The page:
Alexander Hamilton Papers

From Alexander Hamilton to James McHenry, 23 April 1799

To James McHenry

Philadelphia April 23


Upon a careful inspection of the Articles of War I entertain doubts, whether I can act upon, by approving or disapproving sentences of Courts Martial referred to me from the Department of War, in cases in which the Courts have been instituted by that Department through organs other than myself.1

As there is peculiar delicacy in inflicting punishment upon questionable authority, I shall be glad to be exempted from the embarrassment which references of the above mentioned kind will occasion.

I have written provisionally to Col Strong2 to abstain from the execution of Martial law at Detroit3 till further order, as I desire maturely to reflect on the subject before a definitive Step.

With the greatest respect   I have the honor to be Sir   Yr. Obed ser

The Secy of War

ADf, Hamilton Papers, Library of Congress.

1In this paragraph H is replying to McHenry to H, first letter of April 4, 1799 (listed in the appendix to this volume), in which McHenry sent H copies of the proceedings of two courts-martial and asked H to issue the appropriate orders.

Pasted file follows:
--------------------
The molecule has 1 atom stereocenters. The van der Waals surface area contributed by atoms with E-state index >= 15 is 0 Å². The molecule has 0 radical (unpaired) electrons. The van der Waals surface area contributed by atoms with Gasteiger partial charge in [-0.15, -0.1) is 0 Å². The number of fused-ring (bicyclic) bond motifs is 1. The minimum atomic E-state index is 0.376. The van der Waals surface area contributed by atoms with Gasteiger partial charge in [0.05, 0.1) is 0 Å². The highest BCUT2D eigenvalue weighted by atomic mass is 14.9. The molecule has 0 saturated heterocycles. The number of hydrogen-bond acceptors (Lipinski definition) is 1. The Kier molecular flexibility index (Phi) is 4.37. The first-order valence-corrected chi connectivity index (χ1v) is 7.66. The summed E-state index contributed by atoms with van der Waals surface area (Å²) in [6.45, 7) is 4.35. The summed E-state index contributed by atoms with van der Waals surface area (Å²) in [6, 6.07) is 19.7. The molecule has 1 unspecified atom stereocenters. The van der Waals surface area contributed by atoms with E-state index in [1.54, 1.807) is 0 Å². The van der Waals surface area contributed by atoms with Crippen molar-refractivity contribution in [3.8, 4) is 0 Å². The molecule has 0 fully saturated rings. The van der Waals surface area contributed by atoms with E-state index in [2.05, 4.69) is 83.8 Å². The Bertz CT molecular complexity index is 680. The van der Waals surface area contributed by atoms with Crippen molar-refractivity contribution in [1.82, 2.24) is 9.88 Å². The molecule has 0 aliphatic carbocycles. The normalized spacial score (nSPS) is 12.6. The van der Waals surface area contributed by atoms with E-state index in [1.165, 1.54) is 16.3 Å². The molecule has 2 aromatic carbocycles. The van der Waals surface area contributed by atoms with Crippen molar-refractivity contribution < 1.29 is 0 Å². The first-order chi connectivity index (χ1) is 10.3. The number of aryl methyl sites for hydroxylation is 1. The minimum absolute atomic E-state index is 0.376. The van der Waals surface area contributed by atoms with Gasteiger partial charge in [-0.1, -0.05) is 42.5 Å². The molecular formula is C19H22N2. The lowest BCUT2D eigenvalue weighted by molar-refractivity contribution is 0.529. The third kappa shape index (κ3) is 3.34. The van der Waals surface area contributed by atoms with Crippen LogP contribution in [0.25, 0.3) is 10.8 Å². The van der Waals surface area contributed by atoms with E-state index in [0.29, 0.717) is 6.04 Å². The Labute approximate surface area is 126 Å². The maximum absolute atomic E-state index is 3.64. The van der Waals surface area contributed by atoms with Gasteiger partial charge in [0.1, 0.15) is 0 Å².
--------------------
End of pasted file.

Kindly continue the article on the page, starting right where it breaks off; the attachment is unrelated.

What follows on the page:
In addition, on April 7, 1799, Thomas Lloyd Moore wrote to H (letter listed in the appendix to this volume) that a court-martial had been held at Fort Mifflin. He then wrote: “… they [the members of the court] ha⟨ve⟩ finished the Business, and have enclosed the Proceedings to me for my Opinion, but I am doubtful of my powers as to actin⟨g⟩ finally in this case and shall be glad to hear your sentimen⟨t⟩ on the subject.”

Article 2 of the appendix of the articles of war reads: “General Courts-Martial shall be ordered, as often as the cases may require, by the General or Officer commanding the troops. But no sentence of a Courts-Martial shall be carried into execution until after the whole proceedings shall have been laid before the said General or Officer commanding the troops for the time being; neither shall any sentence of a general Court-martial in time of peace, extending to the loss of life, the dismission of a Commissioned Officer, or which shall either in time of peace or war respect a General Officer, be carried into execution, until after the whole proceedings shall have been transmitted to the Secretary at War, to be laid before Congress for their confirmation, or disapproval, and their orders on the case. All other sentences may be confirmed and executed by the Officer ordering the Court to assemble, or the Commanding Officer for the time being, as the case may be” (JCC description begins Journals of the Continental Congress 1774–1789 (Washington, 1904–1937). description ends , XXX, 317). See also H to McHenry, February 23, 1799; H to Jonathan Dayton, August 6, 1798, note 11.

2H’s letter to David Strong has not been found.

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